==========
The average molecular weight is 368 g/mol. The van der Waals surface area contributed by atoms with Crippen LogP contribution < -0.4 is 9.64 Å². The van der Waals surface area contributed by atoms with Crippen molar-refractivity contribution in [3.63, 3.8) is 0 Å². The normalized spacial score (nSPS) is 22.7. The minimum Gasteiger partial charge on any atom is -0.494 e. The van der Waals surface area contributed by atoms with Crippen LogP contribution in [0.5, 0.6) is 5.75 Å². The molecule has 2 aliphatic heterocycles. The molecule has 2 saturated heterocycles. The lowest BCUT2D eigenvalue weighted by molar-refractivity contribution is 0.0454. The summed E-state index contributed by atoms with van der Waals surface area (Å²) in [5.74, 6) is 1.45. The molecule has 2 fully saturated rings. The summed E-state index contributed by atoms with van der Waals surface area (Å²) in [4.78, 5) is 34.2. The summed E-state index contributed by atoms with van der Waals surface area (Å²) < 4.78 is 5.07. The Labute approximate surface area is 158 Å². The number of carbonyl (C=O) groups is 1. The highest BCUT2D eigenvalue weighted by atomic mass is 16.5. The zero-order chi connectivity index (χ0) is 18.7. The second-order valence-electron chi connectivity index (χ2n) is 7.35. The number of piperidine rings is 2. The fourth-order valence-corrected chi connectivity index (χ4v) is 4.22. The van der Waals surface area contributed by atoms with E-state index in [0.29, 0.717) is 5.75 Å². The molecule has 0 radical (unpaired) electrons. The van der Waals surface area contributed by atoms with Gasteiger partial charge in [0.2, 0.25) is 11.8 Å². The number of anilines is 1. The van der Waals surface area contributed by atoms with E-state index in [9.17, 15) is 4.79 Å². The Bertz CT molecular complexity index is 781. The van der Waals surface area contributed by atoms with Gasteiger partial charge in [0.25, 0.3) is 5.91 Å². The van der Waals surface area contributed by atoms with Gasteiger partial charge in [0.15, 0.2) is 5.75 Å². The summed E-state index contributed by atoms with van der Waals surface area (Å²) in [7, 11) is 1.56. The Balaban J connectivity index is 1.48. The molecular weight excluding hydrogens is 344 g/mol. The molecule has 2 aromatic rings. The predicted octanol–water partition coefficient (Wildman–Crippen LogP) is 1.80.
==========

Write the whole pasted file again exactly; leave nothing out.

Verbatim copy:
The average molecular weight is 368 g/mol. The van der Waals surface area contributed by atoms with Crippen LogP contribution < -0.4 is 9.64 Å². The van der Waals surface area contributed by atoms with Crippen molar-refractivity contribution in [3.63, 3.8) is 0 Å². The normalized spacial score (nSPS) is 22.7. The minimum Gasteiger partial charge on any atom is -0.494 e. The van der Waals surface area contributed by atoms with Crippen LogP contribution in [0.5, 0.6) is 5.75 Å². The molecule has 2 aliphatic heterocycles. The molecule has 2 saturated heterocycles. The lowest BCUT2D eigenvalue weighted by molar-refractivity contribution is 0.0454. The summed E-state index contributed by atoms with van der Waals surface area (Å²) in [5.74, 6) is 1.45. The molecule has 2 fully saturated rings. The summed E-state index contributed by atoms with van der Waals surface area (Å²) in [4.78, 5) is 34.2. The summed E-state index contributed by atoms with van der Waals surface area (Å²) < 4.78 is 5.07. The Labute approximate surface area is 158 Å². The number of carbonyl (C=O) groups is 1. The highest BCUT2D eigenvalue weighted by atomic mass is 16.5. The zero-order chi connectivity index (χ0) is 18.7. The second-order valence-electron chi connectivity index (χ2n) is 7.35. The number of piperidine rings is 2. The fourth-order valence-corrected chi connectivity index (χ4v) is 4.22. The van der Waals surface area contributed by atoms with E-state index in [0.29, 0.717) is 5.75 Å². The molecule has 0 radical (unpaired) electrons. The van der Waals surface area contributed by atoms with Gasteiger partial charge in [0.2, 0.25) is 11.8 Å². The number of anilines is 1. The van der Waals surface area contributed by atoms with E-state index in [9.17, 15) is 4.79 Å². The Bertz CT molecular complexity index is 781. The van der Waals surface area contributed by atoms with Gasteiger partial charge in [0.25, 0.3) is 5.91 Å². The van der Waals surface area contributed by atoms with Gasteiger partial charge in [0.15, 0.2) is 5.75 Å². The summed E-state index contributed by atoms with van der Waals surface area (Å²) in [7, 11) is 1.56. The Balaban J connectivity index is 1.48. The molecular weight excluding hydrogens is 344 g/mol. The molecule has 2 aromatic rings. The predicted octanol–water partition coefficient (Wildman–Crippen LogP) is 1.80.